High-Level Thread Synchronization

Background and Motivation

Thread synchronization in Java using synchronized methods or statements is simple and straightforward as long as mutual exclusion of threads is sufficient for an application. Things become less straightforward when wait and notify (or notifyAll) have to be employed to realize more flexible synchronization schemes. In that context, things become even more complicated by the fact that monitors and condition variables – which have been related, but separate entities in the original monitor concept – have been merged into a single unit, namely an object. In practice that means that every Java object used as a monitor possesses only a single, implicit condition variable which is the object itself. Therefore, monitor-based solutions of synchronization problems using two or more different condition variables – for example, a rather straightforward solution of the well-known bounded buffer problem employing two condition variables notempty and notfull – are difficult to convert to functionally equivalent and comparably comprehensive Java programs. Guaranteeing (and proving) the correctness of such code is further complicated by the fact that notify (or notifyAll) does neither suspend the executing thread (either immediately or at the time it leaves the monitor, i. e., the synchronized method or statement it is currently executing) nor immediately resumes the notified thread. (In other words, notify does not put the notified thread in the running, but only in the runnable state.) That means that the notifying thread (or even any other currently running thread) might execute the monitor code several times again before the notified thread is actually able to continue. This behaviour, which is in contrast to the signal semantics of the original monitor concept, usually improves performance as it demands fewer thread switches, but on the other hand increases the typically already high enough possibility of undesired race conditions even further.

Path expressions have been proposed a long time ago to describe synchronization conditions on a more abstract level in order to avoid the problems described above. More recently, interaction expressions have been developed as a significant extension and generalization of path expressions, providing operators for sequential and parallel composition, sequential and parallel iteration, disjunction and conjunction, as well as parameterized expressions and quantifiers.


To synchronize the threads of a Java program with interaction expressions, the methods that shall be synchronized must be marked with a new keyword sync. Afterwards, they can be used in interaction expressions describing permissible execution sequences of these methods.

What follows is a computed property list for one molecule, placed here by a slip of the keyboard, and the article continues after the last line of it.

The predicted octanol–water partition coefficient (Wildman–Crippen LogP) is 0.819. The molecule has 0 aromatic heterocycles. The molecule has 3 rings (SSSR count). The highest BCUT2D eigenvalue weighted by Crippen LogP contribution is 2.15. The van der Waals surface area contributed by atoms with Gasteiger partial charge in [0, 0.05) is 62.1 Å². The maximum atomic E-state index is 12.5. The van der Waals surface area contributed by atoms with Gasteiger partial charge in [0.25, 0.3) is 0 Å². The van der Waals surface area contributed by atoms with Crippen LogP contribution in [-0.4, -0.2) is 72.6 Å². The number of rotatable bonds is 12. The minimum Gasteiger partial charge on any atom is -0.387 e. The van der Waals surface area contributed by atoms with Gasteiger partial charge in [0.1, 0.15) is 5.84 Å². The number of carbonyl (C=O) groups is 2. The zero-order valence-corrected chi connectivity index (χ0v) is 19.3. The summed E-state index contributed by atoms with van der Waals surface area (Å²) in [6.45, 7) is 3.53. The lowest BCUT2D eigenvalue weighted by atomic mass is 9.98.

Whenever a sync method is called, it is checked whether its execution is currently permitted by all interaction expressions containing this method. If this is true, the method is executed, while otherwise the corresponding thread is blocked until another sync method terminates in which case the check is repeated.

To simplify the construction of complex interaction expressions and to predefine frequently occurring expressions or expression patterns, parameterized interaction macros are provided.

Even though this concept has been developed in the context of Java, in particular because it provides threads as an integral part of the language environment, it is easily portable to other languages, e. g., C and C++, if threads and synchronization primitives such as semaphores or mutexes are provided by an appropriate library.


The well-known readers and writers problem – any number of readers might be executed in parallel, while a writer needs exclusive access to an object – can be solved as follows using interaction expressions in Java.
Methods that shall be synchronized by interaction expressions are declared with a new keyword sync, while interaction expressions are introduced by the new keyword expr. The expression used below describes that either any number of concurrent read methods (parallel iteration operator #) or a single write method (disjunction operator |) might be executed repeatedly (sequential iteration operator *).

    class ReadWrite {
        ......     // Data fields.
        // Interaction expression to synchronize read and write.
        expr * ( # read() | write() );
        public sync void read () {
            ...... // Actual read operation.
        public sync void write () {
            ...... // Actual write operation.


[1] C. Heinlein: Workflow- und Prozeßsynchronisation mit Interaktionsausdrücken und -graphen. Konzeption und Realisierung eines Formalismus zur Spezifikation und Implementierung von Synchronisationsbedingungen. Dissertation, Fakultät für Informatik, Universität Ulm, 2000. (PostScript, PDF)
Describes interaction expressions in all details, including formal and operational semantics, complexity results, application to workflow synchronization, graphical representation, etc. (Unfortunately in German only.)

[2] C. Heinlein: "Workflow and Process Synchronization with Interaction Expressions and Graphs." In: Proc. 17th Int. Conf. on Data Engineering (ICDE) (Heidelberg, Germany, April 2001). IEEE Computer Society, 2001, 243–252. (PostScript, PDF)
A compact summary of the previous Ph. D. thesis in English.

[3] C. Heinlein: "Advanced Thread Synchronization in Java Using Interaction Expressions." In: M. Aksit, M. Mezini, R. Unland (eds.): Objects, Components, Architectures, Services, and Applications for a Networked World (Int. Conf. NetObjectDays, NODe 2002; Erfurt, Germany, October 2002; Revised Papers). Lecture Notes in Computer Science 2591, © Springer-Verlag, Berlin, 2003, 345–365.
Describes the integration of interaction expressions into the Java programming language by means of a simple precompiler and gives various examples of their use.

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